A new policy that caps homework as a percentage of a student's overall grade has been suspended.
Los Angeles Unified School District Superintendent John Deasy announced Wednesday that the policy, which limited homework's weight to 10 percent of a student's grade, was enacted without enough public input. The policy went into effect July 1.
The homework rule was originally designed to allow for heavier emphasis on in-class assignments, tests and papers. But the policy was put in place by administrative order and lacked input from the community and Board of Education.
"We cannot and will not implement a policy of this magnitude without actively soliciting and incorporating recommendations from our constituencies," Deasy said in a statement, the Los Angeles Daily News reports.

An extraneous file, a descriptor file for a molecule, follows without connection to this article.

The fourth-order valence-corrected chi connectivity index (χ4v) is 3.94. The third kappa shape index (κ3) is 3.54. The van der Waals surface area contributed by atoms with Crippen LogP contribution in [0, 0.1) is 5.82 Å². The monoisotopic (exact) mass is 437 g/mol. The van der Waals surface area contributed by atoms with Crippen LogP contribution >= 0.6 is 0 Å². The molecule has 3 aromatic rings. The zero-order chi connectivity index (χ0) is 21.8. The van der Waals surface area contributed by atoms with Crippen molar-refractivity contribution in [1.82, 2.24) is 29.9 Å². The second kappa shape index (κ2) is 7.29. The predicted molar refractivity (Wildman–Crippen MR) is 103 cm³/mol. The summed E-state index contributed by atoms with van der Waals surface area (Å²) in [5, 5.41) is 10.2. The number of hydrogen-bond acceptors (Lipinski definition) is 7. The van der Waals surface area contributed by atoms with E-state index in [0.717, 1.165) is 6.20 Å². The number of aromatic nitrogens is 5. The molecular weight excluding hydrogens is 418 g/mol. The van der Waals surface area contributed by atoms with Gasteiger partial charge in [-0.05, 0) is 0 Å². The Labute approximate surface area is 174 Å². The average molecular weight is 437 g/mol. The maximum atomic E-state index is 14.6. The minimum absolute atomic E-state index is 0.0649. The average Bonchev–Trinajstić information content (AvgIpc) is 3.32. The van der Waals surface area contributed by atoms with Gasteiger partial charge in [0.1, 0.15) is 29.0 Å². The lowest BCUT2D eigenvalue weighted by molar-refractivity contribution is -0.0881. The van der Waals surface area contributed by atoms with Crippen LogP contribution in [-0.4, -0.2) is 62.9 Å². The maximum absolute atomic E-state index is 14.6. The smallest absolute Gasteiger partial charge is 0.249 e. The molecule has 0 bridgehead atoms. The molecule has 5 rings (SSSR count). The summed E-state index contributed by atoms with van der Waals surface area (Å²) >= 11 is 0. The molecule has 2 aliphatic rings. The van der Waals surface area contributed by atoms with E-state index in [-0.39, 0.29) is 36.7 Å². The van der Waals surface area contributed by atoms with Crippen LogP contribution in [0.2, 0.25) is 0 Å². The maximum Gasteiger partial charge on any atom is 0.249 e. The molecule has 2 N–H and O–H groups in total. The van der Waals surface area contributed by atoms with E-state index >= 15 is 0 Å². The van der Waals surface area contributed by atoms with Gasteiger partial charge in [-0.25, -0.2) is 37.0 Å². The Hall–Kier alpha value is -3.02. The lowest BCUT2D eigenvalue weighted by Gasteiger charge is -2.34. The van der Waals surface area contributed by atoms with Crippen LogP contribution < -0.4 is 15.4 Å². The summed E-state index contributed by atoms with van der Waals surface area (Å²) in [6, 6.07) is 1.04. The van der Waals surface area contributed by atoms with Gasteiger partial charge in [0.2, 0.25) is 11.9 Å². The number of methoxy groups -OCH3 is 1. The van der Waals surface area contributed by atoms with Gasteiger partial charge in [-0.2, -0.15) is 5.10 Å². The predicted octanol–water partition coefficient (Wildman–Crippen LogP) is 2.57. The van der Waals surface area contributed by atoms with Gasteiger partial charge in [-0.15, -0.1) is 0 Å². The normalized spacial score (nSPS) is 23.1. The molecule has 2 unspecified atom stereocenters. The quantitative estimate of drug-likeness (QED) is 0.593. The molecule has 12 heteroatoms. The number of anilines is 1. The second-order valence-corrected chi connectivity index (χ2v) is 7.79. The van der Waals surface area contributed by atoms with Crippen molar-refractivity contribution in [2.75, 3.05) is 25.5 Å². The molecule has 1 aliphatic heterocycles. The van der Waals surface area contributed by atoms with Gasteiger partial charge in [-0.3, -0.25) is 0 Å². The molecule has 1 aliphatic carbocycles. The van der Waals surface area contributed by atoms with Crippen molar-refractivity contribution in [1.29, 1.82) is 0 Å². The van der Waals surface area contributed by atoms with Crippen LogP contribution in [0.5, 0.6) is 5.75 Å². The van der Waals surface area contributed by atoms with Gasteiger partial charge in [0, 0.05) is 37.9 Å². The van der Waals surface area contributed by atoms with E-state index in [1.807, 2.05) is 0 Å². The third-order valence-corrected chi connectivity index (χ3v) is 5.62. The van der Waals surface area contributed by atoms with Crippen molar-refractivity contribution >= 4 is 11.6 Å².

Chief Academic Officer Judy Elliot told the Los Angeles Times that the 18-month process of drafting the rule aimed to ensure that students were being graded based on their mastery of the subject matter rather than homework completion. Officials were distraught to find that students with high test scores were failing some of their courses, she said.
Officials are looking to develop a new, agreeable, district-wide policy following meetings parents, teachers and administrators, KABC reports. They plan to present a proposal to the Board of Education next spring.